Your tolerance for clowns might be higher than mine. But even if that is the case, I don't think this claim of yours is accurate. You constantly give MR a free pass. Don't you think it's time you started to acknowledge that MR is a grown-up adult man who really ought to be able to take some responsibility for his own behaviour? Why do you let him hide in your skirts, metaphorically speaking?
    Ooh. Snarky!

    But apparently, it's me who is the angry one here.

    Previously, I would have thought you would be above telling silly lies just to try to insult me, but this is where you've got yourself to now. It's a real shame, Yazata. I guess it seems worthwhile to you? Look at what you're sacrificing. Is it worth it?
    I think I have already covered the Big Lie thing about prejudging woo - much more than ought to be necessary.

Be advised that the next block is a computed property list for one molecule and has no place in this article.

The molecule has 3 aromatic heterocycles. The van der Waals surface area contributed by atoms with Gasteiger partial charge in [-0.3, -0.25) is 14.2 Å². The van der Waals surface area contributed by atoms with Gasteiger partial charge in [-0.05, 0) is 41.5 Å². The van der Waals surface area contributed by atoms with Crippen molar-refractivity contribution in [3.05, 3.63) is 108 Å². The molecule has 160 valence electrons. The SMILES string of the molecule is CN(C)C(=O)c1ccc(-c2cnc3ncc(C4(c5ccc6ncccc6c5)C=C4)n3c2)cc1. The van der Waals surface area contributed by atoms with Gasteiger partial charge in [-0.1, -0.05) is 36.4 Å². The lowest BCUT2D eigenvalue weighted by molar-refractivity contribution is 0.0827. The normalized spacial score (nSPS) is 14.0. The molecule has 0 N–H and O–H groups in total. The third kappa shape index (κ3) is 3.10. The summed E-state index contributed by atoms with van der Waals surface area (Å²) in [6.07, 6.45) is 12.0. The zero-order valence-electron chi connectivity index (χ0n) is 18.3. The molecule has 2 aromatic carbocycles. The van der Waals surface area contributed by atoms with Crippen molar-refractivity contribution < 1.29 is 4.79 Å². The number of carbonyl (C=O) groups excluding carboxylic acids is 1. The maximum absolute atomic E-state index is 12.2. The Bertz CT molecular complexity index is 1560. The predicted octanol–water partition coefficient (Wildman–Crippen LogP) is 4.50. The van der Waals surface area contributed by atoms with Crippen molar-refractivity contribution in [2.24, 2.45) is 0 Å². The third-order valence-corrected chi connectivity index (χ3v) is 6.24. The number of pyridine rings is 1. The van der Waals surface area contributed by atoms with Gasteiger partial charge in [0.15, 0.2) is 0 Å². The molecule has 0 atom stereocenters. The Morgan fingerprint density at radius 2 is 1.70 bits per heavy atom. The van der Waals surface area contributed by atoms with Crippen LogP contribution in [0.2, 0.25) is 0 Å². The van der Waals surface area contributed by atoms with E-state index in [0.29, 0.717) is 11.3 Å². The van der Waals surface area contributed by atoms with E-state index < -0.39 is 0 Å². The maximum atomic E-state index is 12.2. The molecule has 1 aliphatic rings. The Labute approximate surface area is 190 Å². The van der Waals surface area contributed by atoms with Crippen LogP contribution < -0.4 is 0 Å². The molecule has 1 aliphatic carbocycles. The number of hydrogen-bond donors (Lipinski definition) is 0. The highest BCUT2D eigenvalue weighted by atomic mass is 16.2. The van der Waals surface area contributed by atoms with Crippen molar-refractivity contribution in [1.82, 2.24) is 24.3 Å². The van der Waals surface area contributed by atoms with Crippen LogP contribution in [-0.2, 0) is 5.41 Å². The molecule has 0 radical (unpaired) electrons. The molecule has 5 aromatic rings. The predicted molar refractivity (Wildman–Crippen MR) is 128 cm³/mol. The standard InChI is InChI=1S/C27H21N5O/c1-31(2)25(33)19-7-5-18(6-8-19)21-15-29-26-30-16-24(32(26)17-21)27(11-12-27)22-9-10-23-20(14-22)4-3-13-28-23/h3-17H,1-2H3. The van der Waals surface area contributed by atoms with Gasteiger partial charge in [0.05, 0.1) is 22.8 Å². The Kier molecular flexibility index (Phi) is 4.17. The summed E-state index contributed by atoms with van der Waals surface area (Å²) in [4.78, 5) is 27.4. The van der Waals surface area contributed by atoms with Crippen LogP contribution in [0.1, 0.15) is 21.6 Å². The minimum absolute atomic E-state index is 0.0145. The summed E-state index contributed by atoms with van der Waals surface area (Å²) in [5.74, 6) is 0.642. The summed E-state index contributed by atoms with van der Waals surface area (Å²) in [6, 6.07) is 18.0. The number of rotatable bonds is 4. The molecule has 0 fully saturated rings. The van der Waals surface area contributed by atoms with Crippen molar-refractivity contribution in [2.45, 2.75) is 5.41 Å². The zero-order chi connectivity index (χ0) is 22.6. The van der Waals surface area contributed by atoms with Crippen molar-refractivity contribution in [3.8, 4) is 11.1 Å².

I don't know where you got the thing about my presuming who is and isn't skilled at "rational thought". I don't believe I have made any statements about any such thing. Nor have I made any claims about "rational thought" leading inexorably to skepticism (of either brand).

    So, I end this with a shrug of puzzlement. Maybe this was just another attempted insult from you (?)
     
    Last edited: Sep 7, 2023
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  5. James R Just this guy, you know? Staff Member

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    Magical Realist:
    You haven't been paying attention.

    You have posted countless UAP accounts here that I haven't commented on at all, let alone tried to debunk. On occasion, I have delved into trying to make some useful progress towards getting to the bottom of one or other of the countless accounts you cut and paste to here. This is something you have never attempted to do, I might add, except for a few places where you started with such a blatantly obvious error that you thought you ought to post a retraction before you made yourself look stupider than usual.